Conventional wisdom for artists is that they should work in a series. In part, this is to do with the more commercial aspect of an artist's work - developing a body of work for which they are known. But really I think this undershadows some of the more important benefits that arise when you work in a series. Wherever you are in your creative journey there is merit to taking on board some of the ethos of working in a series.
In fact even if your creative project is your big beautiful life as opposed to a particular creative hobby there is merit to giving yourself some sort of 'series' to work on in order to reap these benefits.
The Learning Curve
When we first start doing something it is hard. New skills can be acquired and while I believe we can learn pretty much anything we set our minds too it would be naive to think that this can be done without a lot of hard work and probably a touch of frustration. From psychology to economics the idea that the more we do something the better we get at it has been graphically depicted as a learning curve.
Different labels are applied to the axes but essentially they all depict time or experience along the horizontal axis and some measure of learning, progress or production on the vertical axis. When you start out you have to acquire all the necessary skills to achieve competency. This is shown by the steep and painful looking incline at the beginning of the curve, before it flattens out. But fear not! Perhaps it is not all that bad...
Josh Kaufman is of the opinion that you can learn anything new in about 20 hours. The basic skills you need to do pretty much anything can be tucked under your belt in 20 hours if you give it a bit of thought and set about it deliberately.
Doesn't that seem nice and manageable? Josh is very convincing about it. You can check out his TED talk on the matter over here.
So of course, the first time you draw a face will probably feel really difficult. It will be much harder than the 5th time you draw a face. If you abandon face drawing after that first attempt you will never get to experience that. Perhaps you jump to drawing animals instead. Guess what? The first time you draw an animal, it's really hard! The way I look at it, if you don't work in a series of some sort then you are being rather cruel to yourself. You are effectively condemning yourself to a sort of purgatory at that steep end of the learning curve. Don't be mean to yourself. Work in a series.
Stepping out of your comfort zone is all very well but certainly not a permanent state I am striving for. I think we deserve to give ourselves some breathing space at the level of competency before striding out beyond the comfort barrier once more.
One of the obstacles every creative person deals with is Resistance. And yes I do think it deserves a capital letter (I think Stephen Pressfield would agree.) Resistance is essentially a defence mechanism. It is the voice that pipes up with all manner of suggestions to avoid committing to the creative act. It is our response to fears of failure, judgement and criticism. It is a sneaky beast that manifests in many ways. For me, it appeared with the question, but what would you draw? What indeed. Predetermining the answer to this question by selecting a series theme in advance has helped me immeasurably here.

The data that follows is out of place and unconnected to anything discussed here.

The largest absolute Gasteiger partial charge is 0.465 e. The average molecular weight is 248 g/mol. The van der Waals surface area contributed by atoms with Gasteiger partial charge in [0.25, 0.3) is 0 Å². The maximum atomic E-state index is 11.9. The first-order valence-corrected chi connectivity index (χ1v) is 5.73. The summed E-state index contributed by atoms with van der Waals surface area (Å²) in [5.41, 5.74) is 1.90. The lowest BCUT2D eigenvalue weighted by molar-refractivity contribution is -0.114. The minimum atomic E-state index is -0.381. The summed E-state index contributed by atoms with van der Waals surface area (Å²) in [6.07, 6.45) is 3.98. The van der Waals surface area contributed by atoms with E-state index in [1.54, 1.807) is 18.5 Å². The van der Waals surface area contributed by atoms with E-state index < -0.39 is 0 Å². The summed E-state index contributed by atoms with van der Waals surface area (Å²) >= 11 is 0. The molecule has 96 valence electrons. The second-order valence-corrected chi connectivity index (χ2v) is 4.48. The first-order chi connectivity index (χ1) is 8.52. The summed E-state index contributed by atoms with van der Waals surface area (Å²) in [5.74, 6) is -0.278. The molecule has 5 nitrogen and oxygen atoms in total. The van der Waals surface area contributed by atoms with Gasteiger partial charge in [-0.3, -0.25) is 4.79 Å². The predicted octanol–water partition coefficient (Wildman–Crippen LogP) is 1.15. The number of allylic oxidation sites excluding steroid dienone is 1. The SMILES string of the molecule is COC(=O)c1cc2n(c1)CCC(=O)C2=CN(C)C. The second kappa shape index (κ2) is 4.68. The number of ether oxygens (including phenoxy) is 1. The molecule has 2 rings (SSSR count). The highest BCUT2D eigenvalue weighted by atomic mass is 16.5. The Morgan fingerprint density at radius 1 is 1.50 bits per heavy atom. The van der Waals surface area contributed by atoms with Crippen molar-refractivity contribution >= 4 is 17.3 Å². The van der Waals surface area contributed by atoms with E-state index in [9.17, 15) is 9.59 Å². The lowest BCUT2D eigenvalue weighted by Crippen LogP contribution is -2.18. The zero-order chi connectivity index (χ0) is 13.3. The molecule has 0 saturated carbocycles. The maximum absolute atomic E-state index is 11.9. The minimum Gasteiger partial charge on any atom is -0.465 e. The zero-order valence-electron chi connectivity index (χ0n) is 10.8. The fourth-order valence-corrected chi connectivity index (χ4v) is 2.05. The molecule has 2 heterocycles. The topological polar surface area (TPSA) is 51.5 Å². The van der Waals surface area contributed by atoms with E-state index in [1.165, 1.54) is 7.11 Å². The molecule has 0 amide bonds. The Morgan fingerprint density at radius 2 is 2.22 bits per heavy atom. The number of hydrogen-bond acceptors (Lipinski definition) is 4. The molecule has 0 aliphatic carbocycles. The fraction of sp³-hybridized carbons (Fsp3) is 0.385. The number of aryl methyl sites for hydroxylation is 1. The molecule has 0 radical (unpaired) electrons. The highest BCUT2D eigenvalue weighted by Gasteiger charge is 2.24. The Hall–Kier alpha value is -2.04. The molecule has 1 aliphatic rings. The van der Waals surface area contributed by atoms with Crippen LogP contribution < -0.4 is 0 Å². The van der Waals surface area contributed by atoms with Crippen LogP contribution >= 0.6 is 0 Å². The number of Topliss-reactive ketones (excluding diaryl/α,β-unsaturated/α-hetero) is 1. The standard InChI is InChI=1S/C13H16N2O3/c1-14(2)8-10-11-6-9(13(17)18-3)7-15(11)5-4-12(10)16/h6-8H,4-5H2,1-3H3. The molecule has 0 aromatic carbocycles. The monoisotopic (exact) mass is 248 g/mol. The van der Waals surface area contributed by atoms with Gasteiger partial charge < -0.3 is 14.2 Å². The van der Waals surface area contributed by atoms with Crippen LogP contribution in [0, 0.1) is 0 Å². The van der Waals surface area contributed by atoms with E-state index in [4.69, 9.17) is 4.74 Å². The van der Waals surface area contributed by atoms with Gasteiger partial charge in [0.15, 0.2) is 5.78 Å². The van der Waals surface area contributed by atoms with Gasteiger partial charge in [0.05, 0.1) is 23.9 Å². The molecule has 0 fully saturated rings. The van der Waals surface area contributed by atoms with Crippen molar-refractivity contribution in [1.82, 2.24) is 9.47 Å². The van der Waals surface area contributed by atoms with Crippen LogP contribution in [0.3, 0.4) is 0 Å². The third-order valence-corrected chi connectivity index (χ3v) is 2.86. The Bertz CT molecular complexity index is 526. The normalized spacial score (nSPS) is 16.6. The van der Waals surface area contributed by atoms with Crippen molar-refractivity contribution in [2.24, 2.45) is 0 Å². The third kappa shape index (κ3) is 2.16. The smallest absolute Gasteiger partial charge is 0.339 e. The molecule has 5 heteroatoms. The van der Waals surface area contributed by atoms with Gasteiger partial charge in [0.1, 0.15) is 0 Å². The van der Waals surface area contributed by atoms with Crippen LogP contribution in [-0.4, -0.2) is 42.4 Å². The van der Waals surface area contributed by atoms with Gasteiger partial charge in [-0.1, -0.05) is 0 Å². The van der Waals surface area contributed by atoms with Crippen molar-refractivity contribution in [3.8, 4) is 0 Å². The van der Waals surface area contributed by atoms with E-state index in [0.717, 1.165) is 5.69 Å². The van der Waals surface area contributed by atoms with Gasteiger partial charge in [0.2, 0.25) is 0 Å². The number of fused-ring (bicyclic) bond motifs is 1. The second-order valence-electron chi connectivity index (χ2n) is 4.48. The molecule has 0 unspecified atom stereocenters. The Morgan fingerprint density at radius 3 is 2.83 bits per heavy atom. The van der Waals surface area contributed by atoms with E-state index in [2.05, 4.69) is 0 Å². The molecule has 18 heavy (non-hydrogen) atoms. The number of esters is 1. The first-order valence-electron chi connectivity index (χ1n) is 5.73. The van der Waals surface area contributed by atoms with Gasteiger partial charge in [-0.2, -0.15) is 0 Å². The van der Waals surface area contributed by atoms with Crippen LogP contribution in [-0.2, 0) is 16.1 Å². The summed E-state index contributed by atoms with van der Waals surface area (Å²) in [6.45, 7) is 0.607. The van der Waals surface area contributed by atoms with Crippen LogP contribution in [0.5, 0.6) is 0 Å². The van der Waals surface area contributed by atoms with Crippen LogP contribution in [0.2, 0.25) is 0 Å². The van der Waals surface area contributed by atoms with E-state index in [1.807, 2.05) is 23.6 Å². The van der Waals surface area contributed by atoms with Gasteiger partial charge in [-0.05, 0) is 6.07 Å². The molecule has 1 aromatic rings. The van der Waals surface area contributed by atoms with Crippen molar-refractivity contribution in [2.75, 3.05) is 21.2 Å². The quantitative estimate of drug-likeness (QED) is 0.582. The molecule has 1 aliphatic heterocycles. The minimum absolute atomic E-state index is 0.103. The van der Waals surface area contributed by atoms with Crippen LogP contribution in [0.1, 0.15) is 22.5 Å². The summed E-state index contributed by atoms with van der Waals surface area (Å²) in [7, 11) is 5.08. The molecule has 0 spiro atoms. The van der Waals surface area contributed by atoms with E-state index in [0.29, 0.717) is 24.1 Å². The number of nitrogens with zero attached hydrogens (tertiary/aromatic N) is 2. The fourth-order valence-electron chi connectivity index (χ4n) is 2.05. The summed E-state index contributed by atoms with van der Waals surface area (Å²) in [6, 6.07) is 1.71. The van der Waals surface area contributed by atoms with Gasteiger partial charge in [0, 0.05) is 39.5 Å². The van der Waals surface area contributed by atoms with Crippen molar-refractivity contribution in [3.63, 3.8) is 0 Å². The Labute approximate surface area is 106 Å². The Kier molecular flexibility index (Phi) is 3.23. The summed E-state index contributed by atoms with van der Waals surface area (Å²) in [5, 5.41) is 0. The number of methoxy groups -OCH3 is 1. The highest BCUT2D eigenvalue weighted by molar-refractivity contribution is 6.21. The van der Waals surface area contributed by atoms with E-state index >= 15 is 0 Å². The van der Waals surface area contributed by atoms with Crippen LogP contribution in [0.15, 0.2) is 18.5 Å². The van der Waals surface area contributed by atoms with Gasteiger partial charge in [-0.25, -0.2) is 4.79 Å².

Resistance pipes up again. You are not very good at drawing those. One of the very good reasons for working in the series is to overcome this precise problem. Sometimes the only way to silence the voice of Resistance is to go ahead and create.
What do you really think?
It is my belief that the call to create is born of a need in the individual to discover something about themselves, their experiences and their environments. I don't think that this is immediately apparent to us all. Of course there are some that are driven to create art about their most passionate personal or political causes. But the rest of us are not all blessed with such clarity. Sometimes you don't really know what you think about something until to start to examine it. In fact, sometimes we do not even realise something is troubling us until we begin some kind of creative process like writing, painting or knitting and then, inevitably, out it will come.
Carl Jung used mandalas for this intentional process of self discovery. Even unintentionally, I believe that making space for some sort of creative activity allows your inner wise self the space to purge whatever it sees fit. But it is not a quick fix. I think the magic happens when you offer your inner wise self this opportunity on a consistent basis. To me something like a regular sketchbook practice or journalling is in fact a series of its own.
I have been giving myself the challenge of a new series each month for more than a year already.
Want to see what I have been up to?
Head over here to have a look.